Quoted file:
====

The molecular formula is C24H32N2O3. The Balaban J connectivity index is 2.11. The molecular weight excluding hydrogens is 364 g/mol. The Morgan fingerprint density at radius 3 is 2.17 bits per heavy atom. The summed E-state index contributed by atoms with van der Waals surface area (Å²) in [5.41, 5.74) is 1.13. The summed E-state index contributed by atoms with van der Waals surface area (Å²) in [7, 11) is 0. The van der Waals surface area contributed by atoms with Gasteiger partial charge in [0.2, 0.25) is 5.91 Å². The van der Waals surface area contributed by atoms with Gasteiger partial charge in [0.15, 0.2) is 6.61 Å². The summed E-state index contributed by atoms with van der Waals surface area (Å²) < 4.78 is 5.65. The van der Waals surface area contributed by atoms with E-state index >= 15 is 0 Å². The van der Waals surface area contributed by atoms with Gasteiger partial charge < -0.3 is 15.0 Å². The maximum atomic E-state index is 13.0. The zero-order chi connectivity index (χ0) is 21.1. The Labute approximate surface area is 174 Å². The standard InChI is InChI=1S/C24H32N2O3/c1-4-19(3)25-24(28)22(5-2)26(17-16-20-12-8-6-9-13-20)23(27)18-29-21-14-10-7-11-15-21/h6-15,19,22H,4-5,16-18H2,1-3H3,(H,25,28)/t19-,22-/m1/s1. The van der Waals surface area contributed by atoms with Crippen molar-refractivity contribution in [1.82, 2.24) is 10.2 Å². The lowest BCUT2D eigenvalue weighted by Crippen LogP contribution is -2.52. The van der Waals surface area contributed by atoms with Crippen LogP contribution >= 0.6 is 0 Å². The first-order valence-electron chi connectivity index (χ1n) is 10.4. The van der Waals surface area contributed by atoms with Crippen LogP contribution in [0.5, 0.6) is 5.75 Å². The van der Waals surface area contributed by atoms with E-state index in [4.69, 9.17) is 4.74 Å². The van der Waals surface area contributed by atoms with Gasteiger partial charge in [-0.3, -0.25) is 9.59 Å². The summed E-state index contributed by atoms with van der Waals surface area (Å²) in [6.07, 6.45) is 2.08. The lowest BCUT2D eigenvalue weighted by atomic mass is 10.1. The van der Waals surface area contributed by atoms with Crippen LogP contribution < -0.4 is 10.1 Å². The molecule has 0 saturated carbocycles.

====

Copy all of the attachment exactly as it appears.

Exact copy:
The molecular formula is C24H32N2O3. The Balaban J connectivity index is 2.11. The molecular weight excluding hydrogens is 364 g/mol. The Morgan fingerprint density at radius 3 is 2.17 bits per heavy atom. The summed E-state index contributed by atoms with van der Waals surface area (Å²) in [5.41, 5.74) is 1.13. The summed E-state index contributed by atoms with van der Waals surface area (Å²) in [7, 11) is 0. The van der Waals surface area contributed by atoms with Gasteiger partial charge in [0.2, 0.25) is 5.91 Å². The van der Waals surface area contributed by atoms with Gasteiger partial charge in [0.15, 0.2) is 6.61 Å². The summed E-state index contributed by atoms with van der Waals surface area (Å²) < 4.78 is 5.65. The van der Waals surface area contributed by atoms with E-state index >= 15 is 0 Å². The van der Waals surface area contributed by atoms with Gasteiger partial charge < -0.3 is 15.0 Å². The maximum atomic E-state index is 13.0. The zero-order chi connectivity index (χ0) is 21.1. The Labute approximate surface area is 174 Å². The standard InChI is InChI=1S/C24H32N2O3/c1-4-19(3)25-24(28)22(5-2)26(17-16-20-12-8-6-9-13-20)23(27)18-29-21-14-10-7-11-15-21/h6-15,19,22H,4-5,16-18H2,1-3H3,(H,25,28)/t19-,22-/m1/s1. The van der Waals surface area contributed by atoms with Crippen molar-refractivity contribution in [1.82, 2.24) is 10.2 Å². The lowest BCUT2D eigenvalue weighted by Crippen LogP contribution is -2.52. The van der Waals surface area contributed by atoms with Crippen LogP contribution >= 0.6 is 0 Å². The first-order valence-electron chi connectivity index (χ1n) is 10.4. The van der Waals surface area contributed by atoms with Crippen LogP contribution in [0.5, 0.6) is 5.75 Å². The van der Waals surface area contributed by atoms with E-state index in [4.69, 9.17) is 4.74 Å². The van der Waals surface area contributed by atoms with Gasteiger partial charge in [-0.3, -0.25) is 9.59 Å². The summed E-state index contributed by atoms with van der Waals surface area (Å²) in [6.07, 6.45) is 2.08. The lowest BCUT2D eigenvalue weighted by atomic mass is 10.1. The van der Waals surface area contributed by atoms with Crippen LogP contribution < -0.4 is 10.1 Å². The molecule has 0 saturated carbocycles.